The U.S. Navy had another ship collision in the Pacific on Sunday night and 10 of the sailors were missing. Five other sailors were injured when the guided-missile cruiser USS John S. McCain collided with an oil tanker off the coast of Singapore.
The McCain’s hull was breached by the tanker causing severe damage and flooded several compartments including the crew’s sleeping quarters. Several sailors are missing and the Navy continues a search and rescue mission.
Following the incident, President Trump tweeted that his “thoughts and prayers are with our U.S. Navy sailors aboard” the U.S. warship.
Video shot during the search and rescue operation shows a large hole in the rear port (left) side of the American ship. It extends below the water line, which caused parts of the guided-missile destroyer to flood. Defense publication Jane’s said the hole appeared to be at least 10-feet in diameter.
The collision happened east of Singapore and the Strait of Malacca — one of the busiest shipping lanes in the world. The warship collided with a 30,000-ton oil and chemical tanker more than three times its size.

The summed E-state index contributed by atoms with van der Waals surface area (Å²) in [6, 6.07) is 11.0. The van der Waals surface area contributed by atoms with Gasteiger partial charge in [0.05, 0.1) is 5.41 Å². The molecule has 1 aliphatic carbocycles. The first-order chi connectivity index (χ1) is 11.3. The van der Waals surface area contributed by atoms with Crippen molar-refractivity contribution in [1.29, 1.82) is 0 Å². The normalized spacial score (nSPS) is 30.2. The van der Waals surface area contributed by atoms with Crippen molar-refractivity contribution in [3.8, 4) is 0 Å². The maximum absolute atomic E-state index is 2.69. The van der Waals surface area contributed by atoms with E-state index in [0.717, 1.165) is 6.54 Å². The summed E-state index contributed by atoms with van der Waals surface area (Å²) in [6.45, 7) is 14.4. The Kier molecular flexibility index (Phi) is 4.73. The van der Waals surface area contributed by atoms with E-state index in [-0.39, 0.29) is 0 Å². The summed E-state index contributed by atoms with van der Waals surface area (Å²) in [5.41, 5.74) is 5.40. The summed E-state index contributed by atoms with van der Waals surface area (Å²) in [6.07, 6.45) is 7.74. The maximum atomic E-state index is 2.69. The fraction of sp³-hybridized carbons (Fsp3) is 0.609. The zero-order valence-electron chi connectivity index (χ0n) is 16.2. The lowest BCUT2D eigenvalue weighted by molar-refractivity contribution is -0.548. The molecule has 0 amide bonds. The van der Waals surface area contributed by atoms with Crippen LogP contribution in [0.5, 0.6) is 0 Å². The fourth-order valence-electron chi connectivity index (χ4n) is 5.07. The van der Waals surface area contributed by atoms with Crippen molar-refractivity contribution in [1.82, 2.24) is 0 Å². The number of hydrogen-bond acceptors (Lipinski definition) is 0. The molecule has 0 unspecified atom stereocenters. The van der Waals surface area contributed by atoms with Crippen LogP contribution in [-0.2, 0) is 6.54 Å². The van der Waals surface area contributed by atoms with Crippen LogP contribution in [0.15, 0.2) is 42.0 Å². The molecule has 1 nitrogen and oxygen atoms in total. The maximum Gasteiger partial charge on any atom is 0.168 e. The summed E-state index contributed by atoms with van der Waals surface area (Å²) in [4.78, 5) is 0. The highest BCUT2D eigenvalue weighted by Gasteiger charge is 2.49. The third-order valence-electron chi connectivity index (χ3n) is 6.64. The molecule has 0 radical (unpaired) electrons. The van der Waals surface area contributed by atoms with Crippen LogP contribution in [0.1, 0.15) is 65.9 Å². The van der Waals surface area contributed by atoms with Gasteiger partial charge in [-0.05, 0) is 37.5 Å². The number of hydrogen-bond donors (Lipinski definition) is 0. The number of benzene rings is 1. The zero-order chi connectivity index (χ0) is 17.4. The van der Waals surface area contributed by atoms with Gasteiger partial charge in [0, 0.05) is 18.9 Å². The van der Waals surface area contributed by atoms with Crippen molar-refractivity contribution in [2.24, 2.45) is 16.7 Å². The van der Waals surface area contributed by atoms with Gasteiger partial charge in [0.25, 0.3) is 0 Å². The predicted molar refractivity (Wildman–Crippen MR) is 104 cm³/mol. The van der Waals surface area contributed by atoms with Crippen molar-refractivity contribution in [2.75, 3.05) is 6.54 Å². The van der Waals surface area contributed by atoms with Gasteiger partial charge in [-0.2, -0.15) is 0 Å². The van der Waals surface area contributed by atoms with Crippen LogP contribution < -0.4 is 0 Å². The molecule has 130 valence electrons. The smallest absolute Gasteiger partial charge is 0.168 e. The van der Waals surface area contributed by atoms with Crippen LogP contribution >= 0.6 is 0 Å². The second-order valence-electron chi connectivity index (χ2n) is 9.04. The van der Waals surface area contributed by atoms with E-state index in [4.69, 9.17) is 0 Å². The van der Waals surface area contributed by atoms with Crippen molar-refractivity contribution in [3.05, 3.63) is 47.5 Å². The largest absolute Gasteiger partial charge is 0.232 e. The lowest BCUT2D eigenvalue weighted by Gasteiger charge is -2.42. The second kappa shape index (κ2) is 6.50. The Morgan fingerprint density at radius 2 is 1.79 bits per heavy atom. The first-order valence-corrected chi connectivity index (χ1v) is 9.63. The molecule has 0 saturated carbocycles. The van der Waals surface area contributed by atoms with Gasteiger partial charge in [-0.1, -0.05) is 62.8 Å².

Retired Navy Captain Kevin Eyer told CBS News that ships like the tanker do have radar, and “other sophisticated systems which they can use to identify ships around them. But beyond a certain point, you have dozens of ships within, perhaps, a five-square-mile box, all milling about.”
The search and rescue operation involves ships and aircraft from the U.S., Malaysia, and Singapore.
This is the second collision of a US Navy warship in the Pacific in two months. The USS Fitzgerald collided with a container ship and the commander and members of the watch during that accident have either been relieved or disciplined.
To read the entire article from The CBS News click here:
Photo courtesy Wikipedia
PLEASE SUBSCRIBE TO CONTINUE READING.
Your subscription is important and supports our editorial integrity and our 100% veteran writing team. Advertisers these days are afraid of being associated with controversial news outlets, like us, that take a stand. Your subscription is vital to ensuring we can continue to publish the courageous apolitical news we are known and respected for as former combat veterans.Subscribe or login